As contemplated by the Circular, the new national security review process will consider the impact of the proposed transaction on national security, including domestic manufacturing and service capacity, national economic stability, the basic living of the people and R&D capacity for key technologies related to national security. The process would begin with a preliminary screening conducted upon application to MOFCOM initiated by the foreign investors in a proposed transaction. Chinese government agencies, national trade unions/associations, competitors, and upstream and downstream enterprises are also entitled to initiate a national security review of a proposed transaction by the Committee through an application to MOFCOM. The Circular did not specify the documentary and content submission requirements of the application process. In addition, it is not yet clear whether the application and screening process will be part of existing general foreign investment approval procedures and whether MOFCOM will delegate this function to its local branches.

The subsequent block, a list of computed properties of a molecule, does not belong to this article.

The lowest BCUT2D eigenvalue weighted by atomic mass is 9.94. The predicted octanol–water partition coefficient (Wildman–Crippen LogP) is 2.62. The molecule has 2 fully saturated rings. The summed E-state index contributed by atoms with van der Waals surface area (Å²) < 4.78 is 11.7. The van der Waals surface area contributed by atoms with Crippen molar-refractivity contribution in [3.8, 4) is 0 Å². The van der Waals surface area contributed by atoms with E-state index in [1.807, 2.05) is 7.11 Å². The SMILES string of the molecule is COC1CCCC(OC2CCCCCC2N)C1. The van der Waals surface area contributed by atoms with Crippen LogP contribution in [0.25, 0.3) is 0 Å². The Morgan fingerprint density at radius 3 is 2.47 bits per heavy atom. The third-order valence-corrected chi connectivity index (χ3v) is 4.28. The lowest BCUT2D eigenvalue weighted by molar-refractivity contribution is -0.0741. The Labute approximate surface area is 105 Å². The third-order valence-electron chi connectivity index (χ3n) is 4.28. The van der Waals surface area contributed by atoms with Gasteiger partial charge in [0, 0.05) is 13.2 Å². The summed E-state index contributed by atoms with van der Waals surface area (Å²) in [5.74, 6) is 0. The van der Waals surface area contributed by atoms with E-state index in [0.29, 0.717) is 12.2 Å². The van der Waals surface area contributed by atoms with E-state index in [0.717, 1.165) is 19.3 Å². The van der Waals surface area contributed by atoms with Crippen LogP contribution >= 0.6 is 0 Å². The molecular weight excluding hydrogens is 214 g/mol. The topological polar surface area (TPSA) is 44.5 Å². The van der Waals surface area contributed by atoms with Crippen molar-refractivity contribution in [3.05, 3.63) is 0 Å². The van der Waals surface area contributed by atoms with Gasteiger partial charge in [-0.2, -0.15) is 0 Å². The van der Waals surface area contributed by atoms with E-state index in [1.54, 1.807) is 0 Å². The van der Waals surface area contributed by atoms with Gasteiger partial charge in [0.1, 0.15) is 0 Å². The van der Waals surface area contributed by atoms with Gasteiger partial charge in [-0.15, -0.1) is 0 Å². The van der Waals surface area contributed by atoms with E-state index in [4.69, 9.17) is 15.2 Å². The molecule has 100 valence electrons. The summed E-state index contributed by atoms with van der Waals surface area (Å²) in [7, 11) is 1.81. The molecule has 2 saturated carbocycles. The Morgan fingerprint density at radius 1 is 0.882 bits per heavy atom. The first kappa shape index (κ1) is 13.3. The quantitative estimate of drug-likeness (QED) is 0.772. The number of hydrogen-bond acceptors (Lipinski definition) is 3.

It is also not clear whether the Circular will indirectly broaden the approval process for foreigFnebMru&arAy 1t6ra, n20sa1c1tion. The Circular seems to expand the definition of “acquisition of domestic enterprises by foreign investors” set out in the Tentative Provisions for the Acquisition of Domestic Enterprises by Foreign Investors in 2003, which were later confirmed in 2006 (M&A Provisions) by describing two new acquisition structures as acquisitions of domestic enterprises to be monitored by authorities:  

  • a foreign investor establishes a foreign-invested enterprise and purchases, through such enterprise, the equity of a domestic enterprise (Re-investment); and  
  • a foreign investor purchases the domestic shareholder's equity in a joint venture, or subscribes a foreigninvested enterprise's increased capital (JV Buyout).